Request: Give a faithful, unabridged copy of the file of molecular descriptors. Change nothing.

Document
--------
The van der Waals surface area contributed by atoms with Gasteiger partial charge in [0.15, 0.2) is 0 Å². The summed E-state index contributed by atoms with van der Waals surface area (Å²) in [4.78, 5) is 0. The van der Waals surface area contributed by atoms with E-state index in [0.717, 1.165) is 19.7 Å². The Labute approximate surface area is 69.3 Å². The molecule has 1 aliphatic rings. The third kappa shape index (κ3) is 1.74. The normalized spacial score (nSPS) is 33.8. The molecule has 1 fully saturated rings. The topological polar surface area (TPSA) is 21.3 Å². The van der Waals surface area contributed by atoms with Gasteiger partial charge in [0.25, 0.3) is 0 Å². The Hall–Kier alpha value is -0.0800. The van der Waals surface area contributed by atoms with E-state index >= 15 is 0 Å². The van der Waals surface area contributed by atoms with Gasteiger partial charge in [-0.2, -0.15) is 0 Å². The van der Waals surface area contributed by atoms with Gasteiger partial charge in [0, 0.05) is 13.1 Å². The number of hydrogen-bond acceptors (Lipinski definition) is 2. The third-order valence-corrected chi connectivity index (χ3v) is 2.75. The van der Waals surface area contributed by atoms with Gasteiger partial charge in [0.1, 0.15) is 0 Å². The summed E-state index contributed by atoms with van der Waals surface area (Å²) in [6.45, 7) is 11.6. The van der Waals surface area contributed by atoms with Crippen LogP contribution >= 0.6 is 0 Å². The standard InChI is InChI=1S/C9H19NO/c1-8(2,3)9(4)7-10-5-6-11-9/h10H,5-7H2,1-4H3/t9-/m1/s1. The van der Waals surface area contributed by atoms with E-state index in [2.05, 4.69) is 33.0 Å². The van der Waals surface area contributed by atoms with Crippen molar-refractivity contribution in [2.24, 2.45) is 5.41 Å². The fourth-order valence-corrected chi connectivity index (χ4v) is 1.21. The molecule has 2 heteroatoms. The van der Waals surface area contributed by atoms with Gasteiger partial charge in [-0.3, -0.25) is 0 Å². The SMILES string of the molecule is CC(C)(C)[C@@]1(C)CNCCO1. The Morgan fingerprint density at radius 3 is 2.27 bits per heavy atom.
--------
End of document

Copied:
The van der Waals surface area contributed by atoms with Gasteiger partial charge in [0.15, 0.2) is 0 Å². The summed E-state index contributed by atoms with van der Waals surface area (Å²) in [4.78, 5) is 0. The van der Waals surface area contributed by atoms with E-state index in [0.717, 1.165) is 19.7 Å². The Labute approximate surface area is 69.3 Å². The molecule has 1 aliphatic rings. The third kappa shape index (κ3) is 1.74. The normalized spacial score (nSPS) is 33.8. The molecule has 1 fully saturated rings. The topological polar surface area (TPSA) is 21.3 Å². The van der Waals surface area contributed by atoms with Gasteiger partial charge in [0.25, 0.3) is 0 Å². The Hall–Kier alpha value is -0.0800. The van der Waals surface area contributed by atoms with E-state index >= 15 is 0 Å². The van der Waals surface area contributed by atoms with Gasteiger partial charge in [-0.2, -0.15) is 0 Å². The van der Waals surface area contributed by atoms with Gasteiger partial charge in [0, 0.05) is 13.1 Å². The number of hydrogen-bond acceptors (Lipinski definition) is 2. The third-order valence-corrected chi connectivity index (χ3v) is 2.75. The van der Waals surface area contributed by atoms with Gasteiger partial charge in [0.1, 0.15) is 0 Å². The summed E-state index contributed by atoms with van der Waals surface area (Å²) in [6.45, 7) is 11.6. The van der Waals surface area contributed by atoms with Crippen LogP contribution >= 0.6 is 0 Å². The standard InChI is InChI=1S/C9H19NO/c1-8(2,3)9(4)7-10-5-6-11-9/h10H,5-7H2,1-4H3/t9-/m1/s1. The van der Waals surface area contributed by atoms with E-state index in [2.05, 4.69) is 33.0 Å². The van der Waals surface area contributed by atoms with Crippen molar-refractivity contribution in [2.24, 2.45) is 5.41 Å². The fourth-order valence-corrected chi connectivity index (χ4v) is 1.21. The molecule has 2 heteroatoms. The van der Waals surface area contributed by atoms with Gasteiger partial charge in [-0.3, -0.25) is 0 Å². The SMILES string of the molecule is CC(C)(C)[C@@]1(C)CNCCO1. The Morgan fingerprint density at radius 3 is 2.27 bits per heavy atom.